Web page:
This is what scientists and engineers call an optimization problem. How many possible combinations of seating arrangements are there? Well, if you only have two people, there are only two possible arrangements. One individual on each side of a table, and then the reverse, where the two individuals change seats. But if you have five people, the number of possible combinations jumps to 120. Ten people? Well, now you’re looking at 3,628,800 different combinations. And that’s just for ten people, or more generally, any ten objects. If you had 100 objects, the number of combinations is so huge that it’s a number with 158 digits (roughly, 9 x 10157). By comparison, there are ‘only’ about 1021 stars in the observable universe.
Imagine now if you were trying to do a biophysics simulation of a protein in order to develop a new drug that had millions or billions of individual molecules interacting with each other. The number of possible combinations that would need to be computed and checked far exceed the capability of any computer that exists today. Because of how they’re designed, even the fastest supercomputer is forced to check each combination sequentially — one after another. No matter how fast a classical computer is or can be, given the literally greater than astronomical sizes of the number of combinations, many of these problems would take a practical infinity to solve. It just becomes impossible.
Related, the other problem classical computers face is it’s impossible to build one with sufficient memory to store each of the combinations, even if all the combinations could be computed.
Quantum computers should be able overcome these limitations
The details of how a quantum computer and quantum computing algorithms work is well beyond the scope or intent of this article, but we can briefly introduce one of the key ideas in order to understand how they can overcome the combinatorial limitations of classical computers.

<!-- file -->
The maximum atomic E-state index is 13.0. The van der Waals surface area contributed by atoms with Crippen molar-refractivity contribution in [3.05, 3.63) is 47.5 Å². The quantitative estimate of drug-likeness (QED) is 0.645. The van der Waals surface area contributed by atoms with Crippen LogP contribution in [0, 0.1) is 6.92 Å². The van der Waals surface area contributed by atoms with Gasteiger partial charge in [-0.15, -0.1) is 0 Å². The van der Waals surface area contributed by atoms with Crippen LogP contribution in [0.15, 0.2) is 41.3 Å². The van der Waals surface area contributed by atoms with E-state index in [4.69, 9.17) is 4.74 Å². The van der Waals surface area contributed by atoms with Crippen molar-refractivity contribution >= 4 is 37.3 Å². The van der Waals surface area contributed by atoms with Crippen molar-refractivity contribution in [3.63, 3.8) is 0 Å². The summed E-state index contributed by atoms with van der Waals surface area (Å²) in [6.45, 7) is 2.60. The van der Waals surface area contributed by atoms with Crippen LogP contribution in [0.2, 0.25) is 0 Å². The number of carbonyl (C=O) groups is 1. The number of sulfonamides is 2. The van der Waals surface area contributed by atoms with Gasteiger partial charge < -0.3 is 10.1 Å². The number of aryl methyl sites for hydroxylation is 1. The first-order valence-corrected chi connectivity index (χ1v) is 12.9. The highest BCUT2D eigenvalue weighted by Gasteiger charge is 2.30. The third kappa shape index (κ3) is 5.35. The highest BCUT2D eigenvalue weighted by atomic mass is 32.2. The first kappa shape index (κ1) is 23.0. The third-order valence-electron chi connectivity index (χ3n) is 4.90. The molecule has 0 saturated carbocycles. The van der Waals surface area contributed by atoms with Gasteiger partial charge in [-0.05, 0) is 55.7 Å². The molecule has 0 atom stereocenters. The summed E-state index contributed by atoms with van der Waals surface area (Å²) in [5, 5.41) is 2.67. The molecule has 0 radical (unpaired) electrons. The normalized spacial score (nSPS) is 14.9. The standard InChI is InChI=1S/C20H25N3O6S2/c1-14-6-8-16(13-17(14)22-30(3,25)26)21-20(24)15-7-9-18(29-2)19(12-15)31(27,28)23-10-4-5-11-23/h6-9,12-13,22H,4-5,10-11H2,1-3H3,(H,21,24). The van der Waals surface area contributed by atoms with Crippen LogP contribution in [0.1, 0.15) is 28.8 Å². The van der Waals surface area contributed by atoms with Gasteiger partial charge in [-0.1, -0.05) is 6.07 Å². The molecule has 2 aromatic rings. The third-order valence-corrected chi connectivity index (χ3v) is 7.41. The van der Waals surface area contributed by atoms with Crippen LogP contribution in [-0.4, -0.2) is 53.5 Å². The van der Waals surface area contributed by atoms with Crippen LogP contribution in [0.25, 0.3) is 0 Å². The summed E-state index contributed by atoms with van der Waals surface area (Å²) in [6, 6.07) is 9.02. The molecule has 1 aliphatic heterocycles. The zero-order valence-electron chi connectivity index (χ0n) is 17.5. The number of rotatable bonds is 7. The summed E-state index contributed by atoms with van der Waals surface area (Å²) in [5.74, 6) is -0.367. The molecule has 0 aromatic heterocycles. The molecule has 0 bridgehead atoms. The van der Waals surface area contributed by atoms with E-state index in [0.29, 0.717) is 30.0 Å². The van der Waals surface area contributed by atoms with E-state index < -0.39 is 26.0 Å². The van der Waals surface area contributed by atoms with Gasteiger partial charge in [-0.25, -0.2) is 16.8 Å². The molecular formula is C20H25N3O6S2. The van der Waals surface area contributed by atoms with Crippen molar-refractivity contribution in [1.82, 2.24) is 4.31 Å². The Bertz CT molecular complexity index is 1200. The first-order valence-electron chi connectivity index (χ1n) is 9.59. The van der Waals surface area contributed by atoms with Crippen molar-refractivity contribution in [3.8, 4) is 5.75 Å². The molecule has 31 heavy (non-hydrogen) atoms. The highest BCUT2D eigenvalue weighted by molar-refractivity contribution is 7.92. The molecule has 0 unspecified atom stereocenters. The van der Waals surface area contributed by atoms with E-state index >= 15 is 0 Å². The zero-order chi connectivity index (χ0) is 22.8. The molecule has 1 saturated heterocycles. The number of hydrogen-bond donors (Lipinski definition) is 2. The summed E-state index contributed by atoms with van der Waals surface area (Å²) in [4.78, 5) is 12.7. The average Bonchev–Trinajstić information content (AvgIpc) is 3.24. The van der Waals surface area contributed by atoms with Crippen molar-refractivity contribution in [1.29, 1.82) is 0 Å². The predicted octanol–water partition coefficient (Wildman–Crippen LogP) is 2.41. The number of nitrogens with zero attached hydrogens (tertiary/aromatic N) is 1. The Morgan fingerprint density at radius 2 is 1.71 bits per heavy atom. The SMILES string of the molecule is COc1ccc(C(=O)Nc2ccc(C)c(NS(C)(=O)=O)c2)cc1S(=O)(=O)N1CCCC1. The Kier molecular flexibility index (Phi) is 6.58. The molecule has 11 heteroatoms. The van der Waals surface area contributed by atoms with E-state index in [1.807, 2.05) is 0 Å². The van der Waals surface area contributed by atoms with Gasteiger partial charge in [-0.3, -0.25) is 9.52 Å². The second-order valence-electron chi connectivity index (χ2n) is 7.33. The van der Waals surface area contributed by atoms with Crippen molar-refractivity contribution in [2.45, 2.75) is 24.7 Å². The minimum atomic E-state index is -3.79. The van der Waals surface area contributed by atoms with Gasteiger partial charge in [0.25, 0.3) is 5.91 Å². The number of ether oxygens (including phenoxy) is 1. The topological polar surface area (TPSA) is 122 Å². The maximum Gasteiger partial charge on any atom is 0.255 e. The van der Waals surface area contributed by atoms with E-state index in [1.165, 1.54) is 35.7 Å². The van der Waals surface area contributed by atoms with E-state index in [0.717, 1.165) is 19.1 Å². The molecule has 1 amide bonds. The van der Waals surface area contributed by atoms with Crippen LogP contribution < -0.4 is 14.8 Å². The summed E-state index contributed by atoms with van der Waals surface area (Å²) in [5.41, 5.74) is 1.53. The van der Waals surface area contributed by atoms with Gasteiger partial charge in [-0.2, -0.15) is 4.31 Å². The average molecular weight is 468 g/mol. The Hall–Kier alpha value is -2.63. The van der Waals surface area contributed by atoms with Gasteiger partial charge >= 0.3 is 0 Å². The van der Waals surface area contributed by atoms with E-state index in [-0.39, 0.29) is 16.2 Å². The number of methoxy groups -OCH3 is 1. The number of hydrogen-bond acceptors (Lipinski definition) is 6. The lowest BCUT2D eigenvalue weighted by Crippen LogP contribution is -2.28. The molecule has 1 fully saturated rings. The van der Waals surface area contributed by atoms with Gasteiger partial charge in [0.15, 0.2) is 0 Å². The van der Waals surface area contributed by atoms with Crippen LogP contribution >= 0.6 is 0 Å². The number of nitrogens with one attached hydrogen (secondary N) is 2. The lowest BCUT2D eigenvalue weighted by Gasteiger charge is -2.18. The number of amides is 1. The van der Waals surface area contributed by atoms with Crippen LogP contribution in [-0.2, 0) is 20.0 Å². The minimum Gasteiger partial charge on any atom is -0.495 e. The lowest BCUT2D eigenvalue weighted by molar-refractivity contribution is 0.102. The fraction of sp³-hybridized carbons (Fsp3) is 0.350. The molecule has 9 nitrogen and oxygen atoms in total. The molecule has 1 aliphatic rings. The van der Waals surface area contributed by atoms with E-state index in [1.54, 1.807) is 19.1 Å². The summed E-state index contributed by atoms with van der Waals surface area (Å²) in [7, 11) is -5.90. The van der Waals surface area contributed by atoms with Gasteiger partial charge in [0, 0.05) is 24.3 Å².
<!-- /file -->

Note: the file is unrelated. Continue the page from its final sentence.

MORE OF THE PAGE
Classical computers represent information — all information — as numbers. And all numbers can be represented as absolute binary combinations of ‘1’s’ and ‘0’s’. The ‘1’ and ‘0’ each represent a bit of information, the fundamental unit of classical information. Or put another way, information is represented by combinations of two possible states. For example, the number ‘24’ in binary notation is ‘11000’. The number ‘13’ is ‘1101’. You can also do all arithmetic in binary as well. This is convenient, because physically, at the very heart of classical computers is the transistor, which is just an on-off electrical switch. When it’s on it encodes a ‘1’, and when it’s off it encodes a ‘0’. Computers do all their math by combining billions of tiny transistors that very quickly switch back and forth as needed. Yet, as fast as this can occur, it still takes finite amounts of time, and all calculations need to be done in an appropriate ordered sequence. If the number of necessary calculations become big enough, as is the case with the combinatorial problems discussed above, you run into an unfeasible computational wall.